Why Ngozi Iweala’s WTO Nomination Matters

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ABUBAKAR ATIKU BAGUDU

GUEST COLUMNIST: ABUBAKAR ATIKU BAGUDU

That the world trade system has not worked well and with mixed result, is perhaps, an understatement. The dream of a cooperative system that benefit all countries is stunted by practices that limit trade, capital and Labour mobility. Countries, developed and developing agree on the need for such a system but in reality progress has been rather slow. This should not be so.

Attempts to create a trading arrangement that shall benefit all has been fraught with difficulties and the stronger nations tend to be most favored by current or even previous arrangement. The quest for advantageous trade led tragically to both slavery and colonialism, two horrible trade systems. Numerous wars, including World Wars I & II were caused to a large extent by trade considerations. While the current World Trade Organisation arrangement is a significant improvement, it is yet to achieve equitable progress, particularly for the weaker members.

Is it impossible for the world to create a trading system that works for all? Many think it is not, particularly for the obvious advantages it confers. But the reality has been that we are yet to achieve one. Following the end of the Second World War, institutions that could foster global cooperation were created to among others, reduce conflict causing behavior among nations. One of such is the General Agreement on Trade and Tariffs (GATT) the forerunner to the current World Trade Organisation which came into being in 1995.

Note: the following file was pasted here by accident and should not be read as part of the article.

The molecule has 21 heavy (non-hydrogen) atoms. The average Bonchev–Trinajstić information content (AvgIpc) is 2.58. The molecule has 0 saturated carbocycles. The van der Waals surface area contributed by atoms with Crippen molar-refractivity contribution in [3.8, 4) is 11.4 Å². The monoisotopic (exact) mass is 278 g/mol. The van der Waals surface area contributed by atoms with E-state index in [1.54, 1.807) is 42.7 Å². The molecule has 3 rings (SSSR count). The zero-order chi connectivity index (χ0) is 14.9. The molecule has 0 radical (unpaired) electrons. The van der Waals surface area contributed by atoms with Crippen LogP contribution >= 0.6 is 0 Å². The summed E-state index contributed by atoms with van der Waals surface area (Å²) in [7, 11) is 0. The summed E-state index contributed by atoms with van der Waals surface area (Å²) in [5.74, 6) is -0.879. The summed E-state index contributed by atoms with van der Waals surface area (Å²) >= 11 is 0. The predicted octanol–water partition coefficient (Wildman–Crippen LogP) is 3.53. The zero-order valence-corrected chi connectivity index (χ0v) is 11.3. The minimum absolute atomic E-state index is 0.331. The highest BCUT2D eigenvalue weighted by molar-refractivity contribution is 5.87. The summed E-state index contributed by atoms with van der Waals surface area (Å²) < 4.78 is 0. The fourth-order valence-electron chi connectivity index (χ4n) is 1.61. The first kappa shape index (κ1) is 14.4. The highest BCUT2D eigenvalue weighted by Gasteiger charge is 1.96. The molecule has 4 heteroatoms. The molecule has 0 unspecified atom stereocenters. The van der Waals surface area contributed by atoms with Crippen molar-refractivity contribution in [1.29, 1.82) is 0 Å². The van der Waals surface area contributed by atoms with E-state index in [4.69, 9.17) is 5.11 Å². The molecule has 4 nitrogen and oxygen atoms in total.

The main objective in creating the World Trade Organisation is to create a trading system that is equitable and with least distortions. Regretably, while being an improvement on the GATT, the WTO is yet to deliver in achieving the objectives. Worst still is that it is perceived as impotent. The exit of UK from EU and the brick bratt between the US and China is illustrative of the difficulties with bilateral trade agreements talk less a global one. The failure of the WTO to reach an agreement on agriculture, for example is punitive to all of Africa.

Furthermore, the literal freezing of world trade occasioned by the Coronavirus Pandemic serve as a stark warning that we need to have a better trade system. Whoever imagined that one country can ‘’seize” medical supplies going to other countries?
Fixing the global trading system is one of the most important challenges of our time and doing so shall contribute to global prosperity more than any agreement. In so doing poverty shall be reduced and global prosperity shall be more equitably shared. Reforming the World Trade Organisation is at the heart of any of such quest, and thus the choice of the next leader of the organisation matters.